To Carpet or Not to Carpet?

By June 8, 2015 No Comments

New, good quality carpet is wonderful. It’s soft, thick, and looks great. However, carpet is also subject to wear and tear and you have to think about stains. Due to this, many people are making the switch to hard floors, whether they’re hardwood or laminate.

Pros and Cons of Carpet

Soft, thick carpet is wonderful. It feels nice on your bare feet, it’s nice to sit or lay on, and if it’s a darker color, it hides messes pretty well. Cleaning is easy, since all you have to do is pull out the vacuum.

However, carpet can also be a pain. Even if you have a darker carpet, stains are always a possibility, and nothing looks worse than a giant stain on your carpet. Carpets also retain smells more, so if you have kids that are prone to throwing up or pets that are prone to accidents, you may spend a lot of time trying to scrub those smells out and never quite succeeding. Carpet also looks best when it’s new. After a few years, carpets start to look worn, faded, and shabby. Typically, carpets with normal wear and tear need to be replaced when they’re 8-10 years old.

Pros and Cons of No Carpet

Having hardwood or laminate flooring throughout your house sounds great. You don’t have to worry about stains or spills, and cleanup is a breeze. It also doesn’t get damaged as easily, so you don’t have to worry about replacing it as soon as carpet. While laminate and hardwood flooring are more expensive, they also last longer. Laminate flooring can last up to 25-30 years, while hardwood floors can last 100 years.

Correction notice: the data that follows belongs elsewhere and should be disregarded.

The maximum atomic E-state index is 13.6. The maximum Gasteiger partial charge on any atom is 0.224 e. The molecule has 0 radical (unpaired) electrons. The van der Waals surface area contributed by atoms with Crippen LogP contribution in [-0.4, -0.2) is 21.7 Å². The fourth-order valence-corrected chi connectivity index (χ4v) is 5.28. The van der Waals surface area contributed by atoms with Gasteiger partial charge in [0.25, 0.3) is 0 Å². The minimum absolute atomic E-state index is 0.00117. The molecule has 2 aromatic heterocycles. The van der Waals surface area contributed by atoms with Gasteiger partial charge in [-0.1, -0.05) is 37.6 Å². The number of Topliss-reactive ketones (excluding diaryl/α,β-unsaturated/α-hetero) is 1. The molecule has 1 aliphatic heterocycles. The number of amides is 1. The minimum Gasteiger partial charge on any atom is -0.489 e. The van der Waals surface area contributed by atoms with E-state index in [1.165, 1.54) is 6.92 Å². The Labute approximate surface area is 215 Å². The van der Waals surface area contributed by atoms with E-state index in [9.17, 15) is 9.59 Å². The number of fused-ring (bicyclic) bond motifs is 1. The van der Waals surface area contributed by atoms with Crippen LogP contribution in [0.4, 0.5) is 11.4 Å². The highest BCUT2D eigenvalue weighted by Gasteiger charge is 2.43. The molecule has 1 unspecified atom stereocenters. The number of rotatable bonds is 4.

But non-carpeted floors can have issues, too. For instance, they tend to be louder, which can be annoying if you have a large family or pets. Keeping them clean can be a pain since you have to vacuum them and mop them if you really want them gleaming. While you won’t have to worry about spills or stains, you will have to be careful of scratches and dents, especially with natural hardwood floors, which tend to be softer.

Which to Choose?

Honestly, it depends on personal preference and lifestyle. If you have indoor pets, you can decide between possible accident stains on carpet, or possible scratches in hardwood/laminate. If you spend a lot of time playing on the floor with your kids, you might prefer a soft, lush carpet. If you’re planning on selling your house and don’t want to have to worry about replacing worn out carpet, hardwood or laminate flooring will give you more years for the money you spend.

It’s important to remember that there’s always going to be a trade-off. However, there is an easy and simple solution. Why not do both? You can get laminate flooring, put a soft and cushiony area rug on top, and then you can have the best of both worlds. After all, an area rug is much easier and cheaper to replace when it’s worn out than actual carpet, and you’ll be protecting the hard floors beneath, giving them longer life as well.

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